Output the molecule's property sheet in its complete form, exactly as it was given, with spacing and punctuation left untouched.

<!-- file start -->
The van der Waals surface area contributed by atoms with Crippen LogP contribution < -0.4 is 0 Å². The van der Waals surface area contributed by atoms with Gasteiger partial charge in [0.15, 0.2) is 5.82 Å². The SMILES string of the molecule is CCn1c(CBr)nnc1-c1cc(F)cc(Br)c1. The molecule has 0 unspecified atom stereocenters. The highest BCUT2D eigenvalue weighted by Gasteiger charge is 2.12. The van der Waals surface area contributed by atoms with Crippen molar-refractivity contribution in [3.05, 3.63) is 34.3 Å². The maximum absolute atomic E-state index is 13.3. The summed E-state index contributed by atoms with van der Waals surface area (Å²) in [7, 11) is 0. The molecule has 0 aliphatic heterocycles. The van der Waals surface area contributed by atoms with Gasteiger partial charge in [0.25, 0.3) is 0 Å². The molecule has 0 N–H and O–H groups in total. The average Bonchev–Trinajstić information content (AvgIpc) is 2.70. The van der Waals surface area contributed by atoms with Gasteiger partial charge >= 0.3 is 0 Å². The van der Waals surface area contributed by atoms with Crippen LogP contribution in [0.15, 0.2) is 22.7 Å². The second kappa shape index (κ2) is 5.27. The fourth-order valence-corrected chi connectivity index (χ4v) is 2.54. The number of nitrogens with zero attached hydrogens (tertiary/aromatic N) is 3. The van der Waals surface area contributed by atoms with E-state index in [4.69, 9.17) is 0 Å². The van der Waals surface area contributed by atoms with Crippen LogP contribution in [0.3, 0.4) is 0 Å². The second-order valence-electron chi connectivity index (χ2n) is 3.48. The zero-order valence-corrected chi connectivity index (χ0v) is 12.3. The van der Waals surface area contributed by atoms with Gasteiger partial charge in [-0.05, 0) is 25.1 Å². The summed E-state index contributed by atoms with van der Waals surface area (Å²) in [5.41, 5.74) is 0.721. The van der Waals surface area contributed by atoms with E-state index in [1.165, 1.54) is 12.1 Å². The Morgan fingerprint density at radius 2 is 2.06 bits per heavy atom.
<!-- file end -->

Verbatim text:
The van der Waals surface area contributed by atoms with Crippen LogP contribution < -0.4 is 0 Å². The van der Waals surface area contributed by atoms with Gasteiger partial charge in [0.15, 0.2) is 5.82 Å². The SMILES string of the molecule is CCn1c(CBr)nnc1-c1cc(F)cc(Br)c1. The molecule has 0 unspecified atom stereocenters. The highest BCUT2D eigenvalue weighted by Gasteiger charge is 2.12. The van der Waals surface area contributed by atoms with Crippen molar-refractivity contribution in [3.05, 3.63) is 34.3 Å². The maximum absolute atomic E-state index is 13.3. The summed E-state index contributed by atoms with van der Waals surface area (Å²) in [7, 11) is 0. The molecule has 0 aliphatic heterocycles. The van der Waals surface area contributed by atoms with Gasteiger partial charge in [0.25, 0.3) is 0 Å². The molecule has 0 N–H and O–H groups in total. The average Bonchev–Trinajstić information content (AvgIpc) is 2.70. The van der Waals surface area contributed by atoms with Gasteiger partial charge >= 0.3 is 0 Å². The van der Waals surface area contributed by atoms with Crippen LogP contribution in [0.15, 0.2) is 22.7 Å². The second kappa shape index (κ2) is 5.27. The fourth-order valence-corrected chi connectivity index (χ4v) is 2.54. The number of nitrogens with zero attached hydrogens (tertiary/aromatic N) is 3. The van der Waals surface area contributed by atoms with E-state index in [4.69, 9.17) is 0 Å². The van der Waals surface area contributed by atoms with Crippen LogP contribution in [0.3, 0.4) is 0 Å². The second-order valence-electron chi connectivity index (χ2n) is 3.48. The zero-order valence-corrected chi connectivity index (χ0v) is 12.3. The van der Waals surface area contributed by atoms with Gasteiger partial charge in [-0.05, 0) is 25.1 Å². The summed E-state index contributed by atoms with van der Waals surface area (Å²) in [5.41, 5.74) is 0.721. The van der Waals surface area contributed by atoms with E-state index in [1.165, 1.54) is 12.1 Å². The Morgan fingerprint density at radius 2 is 2.06 bits per heavy atom.